After the smoke clears

#1

I hope to not have to use my weapon, but I am prepared in case my life is at risk. So I’ve been a CCW carrier for over 2 years and I train with my carry weapon often , but what I have no experience in, is after the smoke clears and the PTSD that will follow. I have not served in the military, so, really I don’t have any Idea what I might expect. I have read articles of other people’s experiences and how they suffer from sleep deprivation, remorse, and even retaliatory experiences from the perpetrator’s family or friends. My question to you guys: is there somewhere that I would be able to go, maybe to gather more information ? or is this something that everyone handles different when the time comes ?

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#2

@FantasticFernando everyone handles it different. I served with a guys that laughed about it, guys that had to see mental health professionals, guys who just thought it was what it was. I’d just worry about it if the time comes. There’s no sense in worrying about it now.

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#3

Tthanks , just want to be prepared is all

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#4

Oh, I get it! Its smart to be cognizant that killing somebody might be hard to do!

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#5

It’s an excellent question - firearms training isn’t all there is to it, there’s also training your mind and understanding the impact, emotions, and cost.

I’d start here with David Grossman… buy and read both of these, or get them on audio book. “On Killing”:

and “On Combat”:

this is absolutely the best information I’ve seen on both the physiological and psychological effects of killing, and also what actually equips you to function well enough in that kind of situation to be able to be clear decisions about shoot/don’t shoot, and capable of doing what is needed should you need to shoot.
His books are clear, easy to read, and provide insight as well as actionable information you can do something with. The audiobooks are really well presented, too.

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#6

Thank You for the information, I will definitely look into this. I appreciate it.

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#7

Odds are, I’m more likely to hit a pedestrian than ever need to draw my firearm. Pedestrians here have the right of way however most just step in front of traffic without looking. Really hate when they die that at night wearing all black…

I’ve prepared myself should it ever happen… that… in the moment. With no hindsight play, I would make the same decisions as I would have already made and performed my best.

Somethings are just out of my control. You can dwell on what happened or move on with a reminder in the background that still says what if. It will always stay with you and the only way you may be able to change things is if you could travel back in time…

#8

Those are definitely great books to read and will help give you insight.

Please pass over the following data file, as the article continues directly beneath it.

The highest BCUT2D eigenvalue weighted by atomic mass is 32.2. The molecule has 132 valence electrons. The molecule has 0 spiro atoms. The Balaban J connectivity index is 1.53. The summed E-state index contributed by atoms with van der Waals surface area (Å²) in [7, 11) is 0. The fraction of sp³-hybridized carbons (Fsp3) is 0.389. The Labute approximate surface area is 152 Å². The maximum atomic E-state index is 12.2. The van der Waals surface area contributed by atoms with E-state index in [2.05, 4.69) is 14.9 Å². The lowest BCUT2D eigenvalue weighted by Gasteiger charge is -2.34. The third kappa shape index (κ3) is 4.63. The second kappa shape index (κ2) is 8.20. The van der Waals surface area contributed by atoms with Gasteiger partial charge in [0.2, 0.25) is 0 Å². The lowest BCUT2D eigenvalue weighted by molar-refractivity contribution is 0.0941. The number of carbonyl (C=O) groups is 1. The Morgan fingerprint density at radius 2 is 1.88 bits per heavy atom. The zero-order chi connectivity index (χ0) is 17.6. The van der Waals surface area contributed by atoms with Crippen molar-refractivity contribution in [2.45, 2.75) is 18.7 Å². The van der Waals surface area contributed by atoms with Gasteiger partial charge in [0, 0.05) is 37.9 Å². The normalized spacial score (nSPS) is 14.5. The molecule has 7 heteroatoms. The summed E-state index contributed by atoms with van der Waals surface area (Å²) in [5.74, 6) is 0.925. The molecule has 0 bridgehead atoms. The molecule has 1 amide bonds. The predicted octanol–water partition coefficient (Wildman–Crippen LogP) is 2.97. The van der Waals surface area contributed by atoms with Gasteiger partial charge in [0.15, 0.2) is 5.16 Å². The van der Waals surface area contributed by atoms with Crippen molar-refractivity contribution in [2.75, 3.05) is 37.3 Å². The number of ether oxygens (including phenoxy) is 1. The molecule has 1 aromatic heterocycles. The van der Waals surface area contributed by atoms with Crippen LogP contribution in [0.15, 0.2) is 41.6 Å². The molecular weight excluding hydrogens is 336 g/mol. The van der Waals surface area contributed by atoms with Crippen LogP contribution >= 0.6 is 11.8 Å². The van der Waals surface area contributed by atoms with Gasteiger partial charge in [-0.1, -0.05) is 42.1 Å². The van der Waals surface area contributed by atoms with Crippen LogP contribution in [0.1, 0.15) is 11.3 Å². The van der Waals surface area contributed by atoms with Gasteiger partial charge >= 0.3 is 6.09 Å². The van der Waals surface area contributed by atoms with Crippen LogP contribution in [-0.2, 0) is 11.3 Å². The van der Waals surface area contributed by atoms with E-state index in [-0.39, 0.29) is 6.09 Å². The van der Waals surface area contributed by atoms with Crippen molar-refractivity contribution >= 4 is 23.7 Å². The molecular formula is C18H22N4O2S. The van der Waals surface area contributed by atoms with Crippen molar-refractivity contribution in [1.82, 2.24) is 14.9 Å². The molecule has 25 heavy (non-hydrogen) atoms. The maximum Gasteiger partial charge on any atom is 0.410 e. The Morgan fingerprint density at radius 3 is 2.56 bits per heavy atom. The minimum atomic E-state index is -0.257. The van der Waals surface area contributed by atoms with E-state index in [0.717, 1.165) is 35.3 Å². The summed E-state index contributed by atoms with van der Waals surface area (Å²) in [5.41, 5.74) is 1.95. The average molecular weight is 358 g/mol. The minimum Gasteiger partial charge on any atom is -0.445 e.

Another tool is to find a force on force training class that uses simulation rounds. Or even one of those electronic simulations classes. Anything you can do to bridge the gap and get as life like experience as possible will help. It’s ok to be bad at it or nervous about the class. When you complete the class you’ll know much more about how you handle stress and what areas to improve on.

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#9

@Sheepdog556 I’d love to do an electronic simulations class - haven’t found one yet.
The force-on-force ones intimidate the *** out of me. :grimacing: I’m just sure I’ll end up with a group of 20- and 30-something gym-rats in full tacticool gear and get my “somebody’s great-grandmother with the bad knees and reading glasses” butt so kicked that I’ll regret ever going :grimacing:

#10

The more scared the more realistic. I understand being apprehensive about it. Theres always gonna be those guys. But most would respect you for showing up and try to make it as pleasant as possible. Yes it hurts but it’s only temporary. Pain is an incredible motivator to learn.

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#11

I can sit here and say that if it were a bad guy determined to harm or kill me, I wouldn’t give a second thought about defending myself even to the point of the bad guy dying. But if it were to actually happen I may react completely different. Unless you’ve been in the military or law enforcement and have experienced it, I don’t know that anyone can say with any certainty how they would react until it actually happens. Only thing you can do is mentally prepare yourself every time you put on that EDC, that you do so knowing you’ll have to live with the repercussions of your actions should you be required to defend yourself that day.

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#12

The books previously mentioned address how the military trains people to be able to pull the trigger. It’s discusses what didn’t work, what they’ve changed and why it works now, it will give you tools to incorporate into your range time. Yes obviously until faced with a real life real time situation you’ll never know. But again doing everything possible to bridge that gap between training and real life will only benefit you.

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#13

I’d agree with everyone here, you can prepare for it, but until you’ve been through it you won’t know how you’ll react.

Mental health professionals are definitely worth consulting if you’re ever in a self-defense incident. It’s a huge responsibility, and one you’re not taking lightly. Thank you for being a responsibly armed American! I’m so glad you brought this topic up.

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